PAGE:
Posted by: Loren Coleman on October 12th, 2009
There is not suppose to be a wild elk [or wapiti (Cervus canadensis)] population in the state of Ohio*.
Of course, don’t tell that to the person that hit one the other day. After that one was killed, a local resident saw another one. But officials are not willing to confirm elk #2. Yet.
An elk struck and killed by a car near Lisbon, Ohio, on Thursday night, October 8th, is leaving wildlife officials scratching their heads.
District Wildlife Officer Scott Angelo said the Ohio Department of Agriculture in Reynoldsburg is testing the body of the small bull elk, which was struck and killed by a vehicle Thursday night on state Route 45 south of the village, for Chronic Wasting Disease.
“All we’re doing is just taking precautions. We want to make sure that we’re actively monitoring it,” he explained.
He noted Ohio does not have a wild elk population, meaning the elk either escaped from an enclosure prior to being hit or it wandered in from a neighboring state, such as Pennsylvania, which has an active elk population. Ohio has not had a wild elk population for more than 100 years. The department believes the elk was raised domestically and local department leaders are hoping the owner claims it to help them in their investigation.
“This is something that happens very, very rarely,” he said of an elk sighting in the county.
The elk struck was about 250 pounds, only a little larger than a large whitetail deer, Angelo noted. Adult bull elk tend to weigh between 600 and 700 pounds.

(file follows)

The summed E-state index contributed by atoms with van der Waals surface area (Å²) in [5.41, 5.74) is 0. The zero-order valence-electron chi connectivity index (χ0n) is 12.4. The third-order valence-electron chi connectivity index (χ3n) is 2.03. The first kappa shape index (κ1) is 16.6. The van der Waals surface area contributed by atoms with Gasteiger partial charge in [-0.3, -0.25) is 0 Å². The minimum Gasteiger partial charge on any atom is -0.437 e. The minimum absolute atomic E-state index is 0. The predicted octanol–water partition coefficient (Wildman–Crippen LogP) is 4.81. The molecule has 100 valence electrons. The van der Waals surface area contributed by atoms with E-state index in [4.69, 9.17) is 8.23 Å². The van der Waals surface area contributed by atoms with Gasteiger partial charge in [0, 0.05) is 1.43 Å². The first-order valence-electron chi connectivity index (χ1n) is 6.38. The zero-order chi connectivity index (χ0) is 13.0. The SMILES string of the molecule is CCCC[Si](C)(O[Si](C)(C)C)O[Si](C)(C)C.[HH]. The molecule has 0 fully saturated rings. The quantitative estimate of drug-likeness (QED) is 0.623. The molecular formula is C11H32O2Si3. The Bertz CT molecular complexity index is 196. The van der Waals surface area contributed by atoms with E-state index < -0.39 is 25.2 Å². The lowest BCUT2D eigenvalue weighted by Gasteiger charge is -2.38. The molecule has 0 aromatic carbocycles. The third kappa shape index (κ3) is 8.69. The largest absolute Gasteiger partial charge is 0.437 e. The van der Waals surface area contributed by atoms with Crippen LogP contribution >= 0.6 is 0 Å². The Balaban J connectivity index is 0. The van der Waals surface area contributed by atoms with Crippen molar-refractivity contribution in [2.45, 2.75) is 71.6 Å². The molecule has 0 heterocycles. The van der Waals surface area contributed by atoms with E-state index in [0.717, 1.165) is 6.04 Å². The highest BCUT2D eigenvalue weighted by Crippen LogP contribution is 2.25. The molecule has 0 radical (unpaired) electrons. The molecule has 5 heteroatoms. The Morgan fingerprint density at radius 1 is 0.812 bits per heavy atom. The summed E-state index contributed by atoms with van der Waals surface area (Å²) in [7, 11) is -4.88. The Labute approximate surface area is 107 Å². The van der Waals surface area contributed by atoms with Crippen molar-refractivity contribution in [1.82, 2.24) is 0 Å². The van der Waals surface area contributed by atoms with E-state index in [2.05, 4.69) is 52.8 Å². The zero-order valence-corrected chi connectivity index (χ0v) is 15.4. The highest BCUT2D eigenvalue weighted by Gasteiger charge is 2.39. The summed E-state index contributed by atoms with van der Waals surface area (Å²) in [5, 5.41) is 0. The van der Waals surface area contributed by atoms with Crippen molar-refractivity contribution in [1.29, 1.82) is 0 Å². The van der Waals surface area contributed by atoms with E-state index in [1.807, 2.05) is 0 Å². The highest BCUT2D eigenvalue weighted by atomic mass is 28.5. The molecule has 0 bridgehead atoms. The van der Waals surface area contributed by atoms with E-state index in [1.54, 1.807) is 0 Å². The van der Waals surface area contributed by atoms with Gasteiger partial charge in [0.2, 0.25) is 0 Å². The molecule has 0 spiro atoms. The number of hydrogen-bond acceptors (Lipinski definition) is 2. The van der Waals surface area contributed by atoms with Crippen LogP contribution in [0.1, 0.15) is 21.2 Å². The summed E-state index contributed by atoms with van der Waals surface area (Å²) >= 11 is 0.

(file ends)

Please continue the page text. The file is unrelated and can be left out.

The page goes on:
A Lisbon resident who lives in the area of state Routes 11 and 154 had reported seeing an elk in his yard prior to the accident. He called the department Friday, October 9th, to report having seen another elk in the yard.
Considering that a vehicle hit an elk not far from the resident’s home the same evening as the call, Angelo believes the resident is able to successfully identify an elk, but the department is not yet confirming the sighting. The second sighting occurred after the vehicle struck the elk, meaning if both sighting were correct, at least two elk have been loose in the area.
“We’re treating it as a reliable source, but we’re not confirming it yet,” the official stated.
He did not have the source’s name available Friday evening, October 9th.
It is legal to raise elk in Ohio and owners do not need a permit to keep them, only to transport them across the state border. However, Angelo noted owners of elk must take measures to keep them in their enclosures, are not permitted to release them into the wild and are required to contact the Ohio Department of Natural Resources within 24 hours of an elk escape, according to The Review of East Liverpool, Ohio.
*The Rocky Mountain elk subspecies has been reintroduced by hunter-conservation organizations in the Appalachian region of the eastern U.S., where the now extinct Eastern elk once lived. After elk were reintroduced in the states of Kentucky, North Carolina and Tennessee, they migrated into the neighboring states of Virginia and West Virginia, and have established permanent populations there. Elk have also been reintroduced to a number of other states, including Pennsylvania, Michigan and Wisconsin. But none are specifically known for Ohio. There is, reportedly, a cryptid population in New Zealand.
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